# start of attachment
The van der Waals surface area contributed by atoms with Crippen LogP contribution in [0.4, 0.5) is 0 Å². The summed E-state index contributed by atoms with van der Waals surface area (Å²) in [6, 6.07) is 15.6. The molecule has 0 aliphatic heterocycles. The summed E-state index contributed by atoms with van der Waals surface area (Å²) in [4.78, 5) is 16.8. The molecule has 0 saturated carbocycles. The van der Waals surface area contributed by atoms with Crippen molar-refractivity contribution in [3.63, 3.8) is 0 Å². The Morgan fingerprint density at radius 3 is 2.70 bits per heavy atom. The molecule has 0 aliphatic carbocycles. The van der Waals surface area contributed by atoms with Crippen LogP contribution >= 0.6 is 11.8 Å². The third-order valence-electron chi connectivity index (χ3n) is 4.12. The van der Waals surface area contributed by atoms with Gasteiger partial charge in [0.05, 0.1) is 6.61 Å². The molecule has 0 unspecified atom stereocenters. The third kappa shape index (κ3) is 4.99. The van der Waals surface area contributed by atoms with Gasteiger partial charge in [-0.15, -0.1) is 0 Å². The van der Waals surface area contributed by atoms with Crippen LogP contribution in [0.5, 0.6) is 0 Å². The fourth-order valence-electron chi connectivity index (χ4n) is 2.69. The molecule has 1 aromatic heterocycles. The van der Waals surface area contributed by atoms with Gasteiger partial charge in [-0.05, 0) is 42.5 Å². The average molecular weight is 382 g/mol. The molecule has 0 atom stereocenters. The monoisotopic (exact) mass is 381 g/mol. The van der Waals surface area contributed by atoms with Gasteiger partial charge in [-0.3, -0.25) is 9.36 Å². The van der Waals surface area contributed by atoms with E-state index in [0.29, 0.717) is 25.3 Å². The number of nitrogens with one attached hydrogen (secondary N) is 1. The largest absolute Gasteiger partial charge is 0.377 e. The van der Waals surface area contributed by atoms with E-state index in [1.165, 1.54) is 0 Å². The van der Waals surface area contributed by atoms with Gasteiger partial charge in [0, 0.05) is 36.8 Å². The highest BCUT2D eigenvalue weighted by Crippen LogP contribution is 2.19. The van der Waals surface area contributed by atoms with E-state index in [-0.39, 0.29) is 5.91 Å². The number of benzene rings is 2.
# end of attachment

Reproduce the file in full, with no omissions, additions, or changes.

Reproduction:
The van der Waals surface area contributed by atoms with Crippen LogP contribution in [0.4, 0.5) is 0 Å². The summed E-state index contributed by atoms with van der Waals surface area (Å²) in [6, 6.07) is 15.6. The molecule has 0 aliphatic heterocycles. The summed E-state index contributed by atoms with van der Waals surface area (Å²) in [4.78, 5) is 16.8. The molecule has 0 saturated carbocycles. The van der Waals surface area contributed by atoms with Crippen molar-refractivity contribution in [3.63, 3.8) is 0 Å². The Morgan fingerprint density at radius 3 is 2.70 bits per heavy atom. The molecule has 0 aliphatic carbocycles. The van der Waals surface area contributed by atoms with Crippen LogP contribution >= 0.6 is 11.8 Å². The third-order valence-electron chi connectivity index (χ3n) is 4.12. The van der Waals surface area contributed by atoms with Gasteiger partial charge in [0.05, 0.1) is 6.61 Å². The molecule has 0 unspecified atom stereocenters. The third kappa shape index (κ3) is 4.99. The van der Waals surface area contributed by atoms with Gasteiger partial charge in [-0.15, -0.1) is 0 Å². The van der Waals surface area contributed by atoms with Crippen LogP contribution in [0.5, 0.6) is 0 Å². The fourth-order valence-electron chi connectivity index (χ4n) is 2.69. The molecule has 1 aromatic heterocycles. The van der Waals surface area contributed by atoms with Gasteiger partial charge in [-0.05, 0) is 42.5 Å². The average molecular weight is 382 g/mol. The molecule has 0 atom stereocenters. The monoisotopic (exact) mass is 381 g/mol. The van der Waals surface area contributed by atoms with Gasteiger partial charge in [-0.3, -0.25) is 9.36 Å². The van der Waals surface area contributed by atoms with E-state index in [0.29, 0.717) is 25.3 Å². The number of nitrogens with one attached hydrogen (secondary N) is 1. The largest absolute Gasteiger partial charge is 0.377 e. The van der Waals surface area contributed by atoms with E-state index in [1.165, 1.54) is 0 Å². The van der Waals surface area contributed by atoms with Gasteiger partial charge in [0, 0.05) is 36.8 Å². The highest BCUT2D eigenvalue weighted by Crippen LogP contribution is 2.19. The van der Waals surface area contributed by atoms with E-state index in [-0.39, 0.29) is 5.91 Å². The number of benzene rings is 2.